Based on its etiology, stunting can be divided into two categories—those with GH deficiency and idiopathic.3,53 Children born and raised in agricultural areas have the potential to be exposed to pesticides since they are in utero, making them at risk for various health problems including growth disorders. Growth disorders caused by exposure to pesticides can work through several mechanisms, such as the disruption of the hormone system that plays a role in the growth process. Several types of pesticides, including organophosphates and carbamates, which are widely used in agricultural activities, are classified as endocrine-disrupting chemicals (EDCs), chemicals in the environment that can interfere with synthesis, secretion, transport, metabolism, binding action, and elimination of hormones in the body that keep homeostasis, reproduction, and the process of growth and development.20 Thyroid hormone and IGF-1 are the hormones that are necessary for the process of children growth. Several studies showed that exposure to pesticides is a risk factor for hypothyroidism.12,54-56 Thyroid hormone deficiency (hypothyroidism) will cause metabolic disorders with resultant growth and developmental disorders.57 The thyroid dysfunction caused by pesticides exposure works through some mechanisms that disrupts the TSH receptor on the thyroid gland,58 for the similarity of the pesticide chemical structure with thyroid hormone,58 leading to a decrease in D1 (deiodinase type 1) enzyme activity,60 and stimulating the D3 enzyme.58 Exposure to pesticides, especially organochlorines, can also disrupt the IGF-1 function.13,14 Research in Spain shows that the mean IGF-1 levels in the women in whom DDT metabolites were detected, were lower than other women.13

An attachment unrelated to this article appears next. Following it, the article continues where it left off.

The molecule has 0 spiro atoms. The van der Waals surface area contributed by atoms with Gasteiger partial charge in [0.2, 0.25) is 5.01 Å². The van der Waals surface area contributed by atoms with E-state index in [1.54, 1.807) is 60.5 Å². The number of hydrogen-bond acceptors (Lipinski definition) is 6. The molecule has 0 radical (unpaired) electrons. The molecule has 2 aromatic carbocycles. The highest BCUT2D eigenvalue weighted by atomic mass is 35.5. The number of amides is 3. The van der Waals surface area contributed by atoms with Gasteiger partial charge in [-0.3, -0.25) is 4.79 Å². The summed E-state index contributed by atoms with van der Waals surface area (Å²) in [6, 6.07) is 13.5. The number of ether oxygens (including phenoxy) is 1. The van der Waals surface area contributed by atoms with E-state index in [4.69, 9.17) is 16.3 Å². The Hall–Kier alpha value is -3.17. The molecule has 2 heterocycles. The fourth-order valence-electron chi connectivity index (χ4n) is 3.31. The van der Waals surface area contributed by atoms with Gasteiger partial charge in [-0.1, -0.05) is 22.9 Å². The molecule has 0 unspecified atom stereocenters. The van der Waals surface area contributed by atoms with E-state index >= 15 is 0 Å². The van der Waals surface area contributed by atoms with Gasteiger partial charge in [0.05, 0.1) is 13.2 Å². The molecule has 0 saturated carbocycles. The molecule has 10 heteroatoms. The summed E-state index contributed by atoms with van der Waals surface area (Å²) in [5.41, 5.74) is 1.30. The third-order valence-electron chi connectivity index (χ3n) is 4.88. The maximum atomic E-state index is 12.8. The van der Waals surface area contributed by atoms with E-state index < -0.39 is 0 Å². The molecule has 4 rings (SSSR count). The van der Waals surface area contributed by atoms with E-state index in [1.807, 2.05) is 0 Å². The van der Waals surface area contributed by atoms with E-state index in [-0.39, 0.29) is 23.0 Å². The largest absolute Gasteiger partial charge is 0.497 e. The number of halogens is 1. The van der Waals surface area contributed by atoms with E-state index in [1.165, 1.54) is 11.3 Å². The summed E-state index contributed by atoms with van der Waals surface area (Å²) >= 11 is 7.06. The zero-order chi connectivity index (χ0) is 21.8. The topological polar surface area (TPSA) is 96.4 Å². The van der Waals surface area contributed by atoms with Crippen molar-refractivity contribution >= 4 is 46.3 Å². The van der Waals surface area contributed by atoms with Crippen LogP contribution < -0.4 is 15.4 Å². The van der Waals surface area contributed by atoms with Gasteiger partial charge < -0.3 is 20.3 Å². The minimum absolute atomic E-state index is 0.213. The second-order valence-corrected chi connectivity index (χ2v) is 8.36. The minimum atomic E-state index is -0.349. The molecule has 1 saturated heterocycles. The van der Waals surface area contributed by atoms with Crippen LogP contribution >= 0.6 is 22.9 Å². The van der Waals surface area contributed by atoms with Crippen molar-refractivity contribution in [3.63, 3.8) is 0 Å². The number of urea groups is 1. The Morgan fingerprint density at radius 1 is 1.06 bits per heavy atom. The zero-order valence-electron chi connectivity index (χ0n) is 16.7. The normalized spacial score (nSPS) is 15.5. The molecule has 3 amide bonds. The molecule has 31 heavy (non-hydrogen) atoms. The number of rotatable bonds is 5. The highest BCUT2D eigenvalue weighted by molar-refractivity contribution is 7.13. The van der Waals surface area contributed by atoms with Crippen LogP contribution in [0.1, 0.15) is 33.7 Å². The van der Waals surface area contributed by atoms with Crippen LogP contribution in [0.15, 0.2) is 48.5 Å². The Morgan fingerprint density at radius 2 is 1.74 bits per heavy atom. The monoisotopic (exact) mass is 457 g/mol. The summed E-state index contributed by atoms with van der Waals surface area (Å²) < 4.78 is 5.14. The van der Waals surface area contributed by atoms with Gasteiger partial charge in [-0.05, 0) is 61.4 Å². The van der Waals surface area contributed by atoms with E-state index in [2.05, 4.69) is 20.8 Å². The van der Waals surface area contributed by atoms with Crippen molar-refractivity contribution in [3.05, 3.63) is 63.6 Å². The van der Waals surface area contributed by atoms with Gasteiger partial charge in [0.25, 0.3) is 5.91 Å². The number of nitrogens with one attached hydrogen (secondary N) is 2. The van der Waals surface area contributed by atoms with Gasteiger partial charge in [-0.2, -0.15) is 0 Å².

We found that children with low levels of IGF-1 had 8.35 times higher risk for stunting compared with those with normal IGF-1 levels. IGF-1 exerts its role in growth as a mitogen and cell proliferation stimulator and plays an important role in tissue repair/regeneration.60 IGF-1 also mediates protein anabolic processes and increases GH activity.35,61 Some other chemicals such as lead,53,62 phthalate,63 have been shown to disrupt the function of IGF-1. Lead is a toxic substance widely available in the environment, in paints, toys, cookware, battery, electronic equipment, etc. Lead exposure in children can occur through several routes, ie, oral (contaminated food/drink) and inhalation.64 Phthalate is a chemical exist in raw plastic materials used in toys and building materials, such as paints. Children are thus potentially exposed to phthalate in their daily activities.65 Other chemicals, eg, dioxins and polychlorinated biphenyls (PCBs), have also been shown to interfere in child growth.65